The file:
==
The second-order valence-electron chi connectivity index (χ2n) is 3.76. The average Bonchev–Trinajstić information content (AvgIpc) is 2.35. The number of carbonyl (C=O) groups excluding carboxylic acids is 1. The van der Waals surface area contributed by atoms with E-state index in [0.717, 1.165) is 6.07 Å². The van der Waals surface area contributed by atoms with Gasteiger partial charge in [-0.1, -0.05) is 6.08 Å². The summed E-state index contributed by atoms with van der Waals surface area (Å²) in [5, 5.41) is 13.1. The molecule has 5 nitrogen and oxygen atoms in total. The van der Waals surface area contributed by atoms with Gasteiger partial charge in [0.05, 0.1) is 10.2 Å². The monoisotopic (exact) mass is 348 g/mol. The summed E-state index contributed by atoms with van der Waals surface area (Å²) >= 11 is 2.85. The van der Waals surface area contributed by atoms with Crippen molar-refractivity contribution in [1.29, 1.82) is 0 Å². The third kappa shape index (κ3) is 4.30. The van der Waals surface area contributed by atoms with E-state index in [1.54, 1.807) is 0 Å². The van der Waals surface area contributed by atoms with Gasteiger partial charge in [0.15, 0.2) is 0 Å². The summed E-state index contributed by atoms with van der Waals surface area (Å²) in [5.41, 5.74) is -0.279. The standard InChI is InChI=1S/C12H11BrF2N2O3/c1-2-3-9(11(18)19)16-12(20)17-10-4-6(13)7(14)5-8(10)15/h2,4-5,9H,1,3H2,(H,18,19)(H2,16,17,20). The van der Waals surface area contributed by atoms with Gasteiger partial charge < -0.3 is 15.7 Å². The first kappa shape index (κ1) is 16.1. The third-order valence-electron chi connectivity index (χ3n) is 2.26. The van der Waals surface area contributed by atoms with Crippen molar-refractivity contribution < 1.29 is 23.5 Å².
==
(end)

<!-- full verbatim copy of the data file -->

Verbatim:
The second-order valence-electron chi connectivity index (χ2n) is 3.76. The average Bonchev–Trinajstić information content (AvgIpc) is 2.35. The number of carbonyl (C=O) groups excluding carboxylic acids is 1. The van der Waals surface area contributed by atoms with E-state index in [0.717, 1.165) is 6.07 Å². The van der Waals surface area contributed by atoms with Gasteiger partial charge in [-0.1, -0.05) is 6.08 Å². The summed E-state index contributed by atoms with van der Waals surface area (Å²) in [5, 5.41) is 13.1. The molecule has 5 nitrogen and oxygen atoms in total. The van der Waals surface area contributed by atoms with Gasteiger partial charge in [0.05, 0.1) is 10.2 Å². The monoisotopic (exact) mass is 348 g/mol. The summed E-state index contributed by atoms with van der Waals surface area (Å²) >= 11 is 2.85. The van der Waals surface area contributed by atoms with Crippen molar-refractivity contribution in [1.29, 1.82) is 0 Å². The third kappa shape index (κ3) is 4.30. The van der Waals surface area contributed by atoms with E-state index in [1.54, 1.807) is 0 Å². The van der Waals surface area contributed by atoms with Gasteiger partial charge in [0.15, 0.2) is 0 Å². The summed E-state index contributed by atoms with van der Waals surface area (Å²) in [5.41, 5.74) is -0.279. The standard InChI is InChI=1S/C12H11BrF2N2O3/c1-2-3-9(11(18)19)16-12(20)17-10-4-6(13)7(14)5-8(10)15/h2,4-5,9H,1,3H2,(H,18,19)(H2,16,17,20). The van der Waals surface area contributed by atoms with Gasteiger partial charge < -0.3 is 15.7 Å². The first kappa shape index (κ1) is 16.1. The third-order valence-electron chi connectivity index (χ3n) is 2.26. The van der Waals surface area contributed by atoms with Crippen molar-refractivity contribution < 1.29 is 23.5 Å².